Camp Fire burns over 6400 structures, becomes most destructive fire in California history

A wind-driven wildfire continues to threaten communities and prompt evacuations after consuming nearly the entire town of Paradise.

The Camp Fire ignited around 6:30 a.m. local time Thursday and has burned 100,000 acres and is 20 percent contained.

As of Saturday morning, the number of structures destroyed was revised to 6,453. That makes it the most destructive individual fire in California history. Previously, the most destructive fire was the Tubbs fire which destroyed 5,636 structures in October of 2017.

Nine fatalities have been confirmed by officials, according to the Associated Press (AP). Three firefighters have also been injured during containment efforts.

Camp Fire in California forces evacuations

AP Photo/Garret Fischer

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Noah Berger/AP

Flames consume a home as the Camp Fire tears through Paradise, Calif., on Thursday, Nov. 8, 2018. A California fire official says a fast-moving wildfire in Northern California has destroyed structures and injured civilians.

Noah Berger/AP

A vintage car rests among debris as the Camp Fire tears through Paradise, Calif., on Thursday, Nov. 8, 2018.


Cars driving through flames as people evacuate from the Camp Fire.


Smoke from the Camp Fire as seen from North Chico, California.

(Photo/Jason Weinrich)

The sun being obscured by wildfire smoke.

(Twitter Photo/@CAL_FIRE)

Noah Berger/AP

A home burns as the Camp Fire rages through Paradise, Calif., on Thursday, Nov. 8, 2018.

(Twitter Photo/@JasonHalley_CSU)

(Twitter Photo/@CAL_FIRE)

(Twitter Photo/@JasonHalley_CSU)

(Twitter Photo/@Harrisonfresh)

Nicole Kowalczyke via AP

This photo provided by Nicole Kowalczyke shows a piece of a burned page that fell out of the sky in Chico, Calif., Thursday, Nov. 8, 2018, as the Camp Fire burns nearby.

Noah Berger/AP

Flames burn inside a van as the Camp Fire tears through Paradise, Calif., on Thursday, Nov. 8, 2018.

AP/Noah Berger

Flames consume a car dealership as the Camp Fire tears through Paradise, Calif., on Thursday, Nov. 8, 2018.

On Thursday afternoon, a state of emergency was declared in Butte County in response to the growing Camp Fire. On Friday, President Donald Trump approved California’s Emergency Declaration, allowing federal assistance to be open to the state due to the wildfires.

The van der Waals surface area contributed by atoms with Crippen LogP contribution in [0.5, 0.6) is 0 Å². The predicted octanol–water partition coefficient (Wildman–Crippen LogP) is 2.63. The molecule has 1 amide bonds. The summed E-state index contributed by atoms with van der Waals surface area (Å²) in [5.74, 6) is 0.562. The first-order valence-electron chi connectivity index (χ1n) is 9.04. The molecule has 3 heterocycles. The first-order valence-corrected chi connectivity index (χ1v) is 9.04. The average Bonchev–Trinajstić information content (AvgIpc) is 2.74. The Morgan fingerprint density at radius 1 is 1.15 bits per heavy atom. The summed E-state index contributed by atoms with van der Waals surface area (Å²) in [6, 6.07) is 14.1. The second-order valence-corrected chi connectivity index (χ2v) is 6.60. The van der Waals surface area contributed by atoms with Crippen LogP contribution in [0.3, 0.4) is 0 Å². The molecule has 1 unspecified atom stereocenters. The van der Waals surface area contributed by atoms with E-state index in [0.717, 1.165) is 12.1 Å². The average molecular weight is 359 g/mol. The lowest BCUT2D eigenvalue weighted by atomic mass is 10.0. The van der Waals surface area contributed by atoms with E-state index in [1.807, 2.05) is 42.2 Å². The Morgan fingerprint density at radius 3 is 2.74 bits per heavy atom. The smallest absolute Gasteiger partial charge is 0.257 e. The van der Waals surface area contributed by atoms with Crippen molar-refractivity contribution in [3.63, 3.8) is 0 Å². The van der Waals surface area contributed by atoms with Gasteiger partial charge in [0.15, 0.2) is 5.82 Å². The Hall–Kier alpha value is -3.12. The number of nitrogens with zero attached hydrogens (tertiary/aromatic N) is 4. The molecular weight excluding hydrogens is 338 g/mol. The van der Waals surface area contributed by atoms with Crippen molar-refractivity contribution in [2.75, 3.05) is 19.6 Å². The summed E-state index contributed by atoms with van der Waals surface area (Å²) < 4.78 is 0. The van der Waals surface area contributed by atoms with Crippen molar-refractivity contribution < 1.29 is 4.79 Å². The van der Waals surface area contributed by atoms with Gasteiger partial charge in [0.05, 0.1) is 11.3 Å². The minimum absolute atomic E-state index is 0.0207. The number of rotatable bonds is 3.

The cause of the fire is still unknown. However, on Friday afternoon, Pacific Gas & Electric Co. said that it experienced a problem with an electric line near the location where the Camp Fire started, according to the AP. It is unclear if this contributed to the start of the wildfire.

An evacuation order was issued for all of Paradise, home to over 27,000 people, where many had only minutes to flee the rapidly spreading blaze.

“Pretty much the community of Paradise is destroyed, it’s that kind of devastation,” Cal Fire Capt. Scott McLean said via the AP. “The wind that was predicted came and just wiped it out.”

McLean said Friday morning that the blaze had nearly quadrupled in size on Thursday night.

As the Camp Fire grew on Thursday night, evacuation orders expanded into the city of Chico, California, where over 93,000 people live.

The Chico Fire Department said there have been multiple traffic collisions, vehicle fires and medical emergencies.

While the California State University campus in Chico remains safe, classes have been canceled through Thanksgiving.

“After significant and careful consideration of many factors, including fire conditions, air quality, and impacts to our faculty, staff, and students, classes are suspended until Monday, Nov. 26, following the fall break,” a statement issued by the university read.

Several shelters have opened for evacuees, but many are quickly filling up.

No traffic is being allowed into the town of Paradise. At least 60 patients were evacuated from the Feather River Hospital.

Multiple road closures were in effect.

“This fire is very dangerous, please evacuate if asked to do so!”, Cal Fire officials said on Twitter. Over 2,000 fire personnel are working to control the blaze.

Winds ramping back up later this weekend will threaten to further spread the Camp Fire, as well as the blazes burning in Southern California.